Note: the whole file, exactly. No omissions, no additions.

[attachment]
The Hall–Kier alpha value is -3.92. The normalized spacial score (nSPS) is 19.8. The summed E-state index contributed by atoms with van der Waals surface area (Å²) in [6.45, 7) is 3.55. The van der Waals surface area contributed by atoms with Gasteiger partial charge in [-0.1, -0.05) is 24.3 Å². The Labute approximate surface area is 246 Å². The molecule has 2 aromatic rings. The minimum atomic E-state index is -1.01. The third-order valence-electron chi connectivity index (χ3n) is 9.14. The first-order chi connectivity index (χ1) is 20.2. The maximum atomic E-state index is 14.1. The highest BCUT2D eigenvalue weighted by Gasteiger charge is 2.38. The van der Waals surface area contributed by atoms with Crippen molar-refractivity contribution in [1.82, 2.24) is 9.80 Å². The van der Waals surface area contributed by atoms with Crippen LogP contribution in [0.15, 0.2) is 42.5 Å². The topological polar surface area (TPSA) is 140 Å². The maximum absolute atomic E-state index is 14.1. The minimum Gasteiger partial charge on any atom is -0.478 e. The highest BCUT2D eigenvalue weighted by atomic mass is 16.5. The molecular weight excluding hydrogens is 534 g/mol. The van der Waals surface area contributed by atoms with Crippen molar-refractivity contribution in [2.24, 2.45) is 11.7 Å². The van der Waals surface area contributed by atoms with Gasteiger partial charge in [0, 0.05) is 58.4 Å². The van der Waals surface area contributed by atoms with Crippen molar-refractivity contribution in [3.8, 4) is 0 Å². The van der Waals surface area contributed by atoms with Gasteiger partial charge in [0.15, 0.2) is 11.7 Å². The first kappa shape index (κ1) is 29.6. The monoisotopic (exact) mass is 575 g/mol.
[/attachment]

The Hall–Kier alpha value is -3.92. The normalized spacial score (nSPS) is 19.8. The summed E-state index contributed by atoms with van der Waals surface area (Å²) in [6.45, 7) is 3.55. The van der Waals surface area contributed by atoms with Gasteiger partial charge in [-0.1, -0.05) is 24.3 Å². The Labute approximate surface area is 246 Å². The molecule has 2 aromatic rings. The minimum atomic E-state index is -1.01. The third-order valence-electron chi connectivity index (χ3n) is 9.14. The first-order chi connectivity index (χ1) is 20.2. The maximum atomic E-state index is 14.1. The highest BCUT2D eigenvalue weighted by Gasteiger charge is 2.38. The van der Waals surface area contributed by atoms with Crippen molar-refractivity contribution in [1.82, 2.24) is 9.80 Å². The van der Waals surface area contributed by atoms with Crippen LogP contribution in [0.15, 0.2) is 42.5 Å². The topological polar surface area (TPSA) is 140 Å². The maximum absolute atomic E-state index is 14.1. The minimum Gasteiger partial charge on any atom is -0.478 e. The highest BCUT2D eigenvalue weighted by atomic mass is 16.5. The molecular weight excluding hydrogens is 534 g/mol. The van der Waals surface area contributed by atoms with Crippen molar-refractivity contribution in [2.24, 2.45) is 11.7 Å². The van der Waals surface area contributed by atoms with Gasteiger partial charge in [0, 0.05) is 58.4 Å². The van der Waals surface area contributed by atoms with Crippen molar-refractivity contribution in [3.8, 4) is 0 Å². The van der Waals surface area contributed by atoms with Gasteiger partial charge in [0.15, 0.2) is 11.7 Å². The first kappa shape index (κ1) is 29.6. The monoisotopic (exact) mass is 575 g/mol.